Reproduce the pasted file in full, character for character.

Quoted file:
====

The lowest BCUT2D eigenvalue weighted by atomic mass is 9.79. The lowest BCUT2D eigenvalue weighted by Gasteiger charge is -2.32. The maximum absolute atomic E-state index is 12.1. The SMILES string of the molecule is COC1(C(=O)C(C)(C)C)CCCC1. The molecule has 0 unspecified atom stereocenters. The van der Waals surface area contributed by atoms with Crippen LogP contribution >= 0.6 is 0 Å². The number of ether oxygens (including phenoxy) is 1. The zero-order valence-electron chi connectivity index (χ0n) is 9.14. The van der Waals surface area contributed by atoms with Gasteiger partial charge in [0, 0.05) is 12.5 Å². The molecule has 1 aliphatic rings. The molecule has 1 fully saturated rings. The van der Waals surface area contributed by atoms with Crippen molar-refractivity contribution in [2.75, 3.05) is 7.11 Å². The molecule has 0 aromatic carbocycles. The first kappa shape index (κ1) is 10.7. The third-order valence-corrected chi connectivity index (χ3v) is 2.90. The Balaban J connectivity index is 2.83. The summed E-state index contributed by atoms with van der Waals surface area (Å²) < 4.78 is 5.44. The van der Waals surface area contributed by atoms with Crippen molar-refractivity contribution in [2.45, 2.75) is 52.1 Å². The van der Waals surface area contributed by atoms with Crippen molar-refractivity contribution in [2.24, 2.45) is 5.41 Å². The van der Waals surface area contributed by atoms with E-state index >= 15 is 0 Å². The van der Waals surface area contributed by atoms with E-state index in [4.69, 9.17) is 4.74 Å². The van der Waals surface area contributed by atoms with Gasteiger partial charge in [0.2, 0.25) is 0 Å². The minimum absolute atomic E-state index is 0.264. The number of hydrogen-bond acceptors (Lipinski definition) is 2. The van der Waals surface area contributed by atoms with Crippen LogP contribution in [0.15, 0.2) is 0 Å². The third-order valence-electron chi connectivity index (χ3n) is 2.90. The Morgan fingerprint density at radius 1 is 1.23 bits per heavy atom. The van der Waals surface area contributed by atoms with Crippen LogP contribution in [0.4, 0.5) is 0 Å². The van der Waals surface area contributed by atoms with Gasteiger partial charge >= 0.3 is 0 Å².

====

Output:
The lowest BCUT2D eigenvalue weighted by atomic mass is 9.79. The lowest BCUT2D eigenvalue weighted by Gasteiger charge is -2.32. The maximum absolute atomic E-state index is 12.1. The SMILES string of the molecule is COC1(C(=O)C(C)(C)C)CCCC1. The molecule has 0 unspecified atom stereocenters. The van der Waals surface area contributed by atoms with Crippen LogP contribution >= 0.6 is 0 Å². The number of ether oxygens (including phenoxy) is 1. The zero-order valence-electron chi connectivity index (χ0n) is 9.14. The van der Waals surface area contributed by atoms with Gasteiger partial charge in [0, 0.05) is 12.5 Å². The molecule has 1 aliphatic rings. The molecule has 1 fully saturated rings. The van der Waals surface area contributed by atoms with Crippen molar-refractivity contribution in [2.75, 3.05) is 7.11 Å². The molecule has 0 aromatic carbocycles. The first kappa shape index (κ1) is 10.7. The third-order valence-corrected chi connectivity index (χ3v) is 2.90. The Balaban J connectivity index is 2.83. The summed E-state index contributed by atoms with van der Waals surface area (Å²) < 4.78 is 5.44. The van der Waals surface area contributed by atoms with Crippen molar-refractivity contribution in [2.45, 2.75) is 52.1 Å². The van der Waals surface area contributed by atoms with Crippen molar-refractivity contribution in [2.24, 2.45) is 5.41 Å². The van der Waals surface area contributed by atoms with E-state index >= 15 is 0 Å². The van der Waals surface area contributed by atoms with E-state index in [4.69, 9.17) is 4.74 Å². The van der Waals surface area contributed by atoms with Gasteiger partial charge in [0.2, 0.25) is 0 Å². The minimum absolute atomic E-state index is 0.264. The number of hydrogen-bond acceptors (Lipinski definition) is 2. The van der Waals surface area contributed by atoms with Crippen LogP contribution in [0.15, 0.2) is 0 Å². The third-order valence-electron chi connectivity index (χ3n) is 2.90. The Morgan fingerprint density at radius 1 is 1.23 bits per heavy atom. The van der Waals surface area contributed by atoms with Crippen LogP contribution in [0.4, 0.5) is 0 Å². The van der Waals surface area contributed by atoms with Gasteiger partial charge >= 0.3 is 0 Å².